The U.S. Department of Defense recently made a deal with Microsoft to obtain Microsoft products (operating systems and apps) for some two million military users (mostly in the army and air force) for about $100 a year (for three years) per user. This is a typical software licensing deal for large organizations (usually corporations). In the future the military will be spending more attention, and cash, on smaller computers, but for now the military is using more of both the larger and handheld computers.
While users (including military) are shifting to smart phones for many of their computer needs, the desktop and laptop PCs are still doing most of the work in the military. A decade ago the operating system of choice was Microsoft Windows (over 90 percent market share). But now, when you include smart phones and tablets, Windows is on only 35 percent of the PCs (compared to 45 percent for Android and Apple IOS devices). Android is currently on over 40 percent of new computers (desktops, laptops, smart phones, tablets) sold, compared to 24 percent for IOS and 20 percent for Windows. Hackers and Internet based crime is also shifting from Windows to Android and IOS devices. The military is working hard on providing better security for these handheld computers.
In the past the U.S. Department of Defense often created custom versions of Windows and installed their own automated security features and automatic software updating systems. The reason for all this is that the Department of Defense cannot attract a sufficient number of qualified security experts. The military has to compete with the commercial sector for these scarce security personnel, and with the shortage of such people, government pay and benefits cannot compete. But the government does have other resources, which make it possible to develop custom automated security systems.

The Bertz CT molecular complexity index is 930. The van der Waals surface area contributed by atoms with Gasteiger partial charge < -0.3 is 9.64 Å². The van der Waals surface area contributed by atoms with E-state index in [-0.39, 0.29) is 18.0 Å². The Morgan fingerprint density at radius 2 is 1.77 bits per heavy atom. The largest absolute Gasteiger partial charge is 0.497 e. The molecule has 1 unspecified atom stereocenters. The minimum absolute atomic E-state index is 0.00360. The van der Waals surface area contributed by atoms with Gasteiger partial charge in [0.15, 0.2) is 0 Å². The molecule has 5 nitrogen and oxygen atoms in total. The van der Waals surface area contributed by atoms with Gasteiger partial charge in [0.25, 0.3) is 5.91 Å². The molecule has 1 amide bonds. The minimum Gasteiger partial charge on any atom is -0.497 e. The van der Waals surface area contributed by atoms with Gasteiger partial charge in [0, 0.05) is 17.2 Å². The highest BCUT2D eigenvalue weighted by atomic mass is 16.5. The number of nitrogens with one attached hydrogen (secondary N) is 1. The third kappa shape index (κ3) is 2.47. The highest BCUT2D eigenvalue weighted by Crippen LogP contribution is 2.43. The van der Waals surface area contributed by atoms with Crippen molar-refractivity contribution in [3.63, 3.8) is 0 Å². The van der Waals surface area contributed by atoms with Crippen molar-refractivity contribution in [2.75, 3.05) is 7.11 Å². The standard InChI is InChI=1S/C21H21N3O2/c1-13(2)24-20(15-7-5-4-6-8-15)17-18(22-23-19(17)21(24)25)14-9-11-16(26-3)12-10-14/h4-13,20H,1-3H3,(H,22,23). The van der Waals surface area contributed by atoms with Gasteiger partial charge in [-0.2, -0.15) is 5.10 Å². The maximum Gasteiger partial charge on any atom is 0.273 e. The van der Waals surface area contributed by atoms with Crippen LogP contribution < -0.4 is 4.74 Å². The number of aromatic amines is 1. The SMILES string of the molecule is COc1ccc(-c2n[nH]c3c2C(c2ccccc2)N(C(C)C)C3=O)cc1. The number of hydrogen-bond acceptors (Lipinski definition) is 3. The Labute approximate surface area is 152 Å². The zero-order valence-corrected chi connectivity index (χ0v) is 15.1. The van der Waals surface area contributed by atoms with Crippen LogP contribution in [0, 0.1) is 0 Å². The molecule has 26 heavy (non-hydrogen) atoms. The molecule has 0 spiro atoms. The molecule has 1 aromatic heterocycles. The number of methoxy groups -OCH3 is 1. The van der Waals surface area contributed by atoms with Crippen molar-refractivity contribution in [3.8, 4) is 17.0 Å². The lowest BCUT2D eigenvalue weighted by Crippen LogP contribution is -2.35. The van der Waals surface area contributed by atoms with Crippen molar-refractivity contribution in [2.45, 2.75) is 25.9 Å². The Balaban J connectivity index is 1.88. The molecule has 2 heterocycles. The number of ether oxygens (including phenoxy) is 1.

For example, the NSA (National Security Agency) has worked with Microsoft on security aspects of the Windows 7 operating system. This was nothing new. Earlier, NSA worked with the U.S. Air Force and Microsoft to develop a special version of Windows XP, one that had over 600 operating system settings shut down or modified so that hackers had a harder time penetrating air force network security. Some of it was simple stuff, like ensuring that the highest level password (the admin password, which gives you access to everything) can never be the same as a lower level (user) password. The system was also modified to have passwords expire every sixty days, forcing users to create new ones. NSA also assisted in preparing a special version of Windows 7.
The military has another advantage in that they can impose more discipline on how their personnel use their PCs and networks. This makes it easier to build in additional security features and regularly update those items. The big weakness the Department of Defense networks have is their exposure to the Internet, which is awash in hackers and malware (software that will infiltrate PCs and steal or destroy your data). One solution to that has been the establishment of two large networks that use Internet software but are closed to civilian users. NIPRNET (Non-classified Internet Protocol Router Network) is the military network connected to the internet and has over three million servers. Although unclassified, NIPRNET contains a lot of logistics (supplies, including requests for stuff) and personnel matters (addresses, phone numbers, and even credit card numbers). Separate from NIPRNET is SIPRNET (Secure Internet Protocol Router Network). This net is not connected to the Internet and encrypts its data. This network is rarely attacked and penetrations are few, if any (all discussion of SIPRNET attacks are classified).
The Department of Defense is imposing similar controls and security features on their new smartphone operating system (an NSA tweaked version of Android).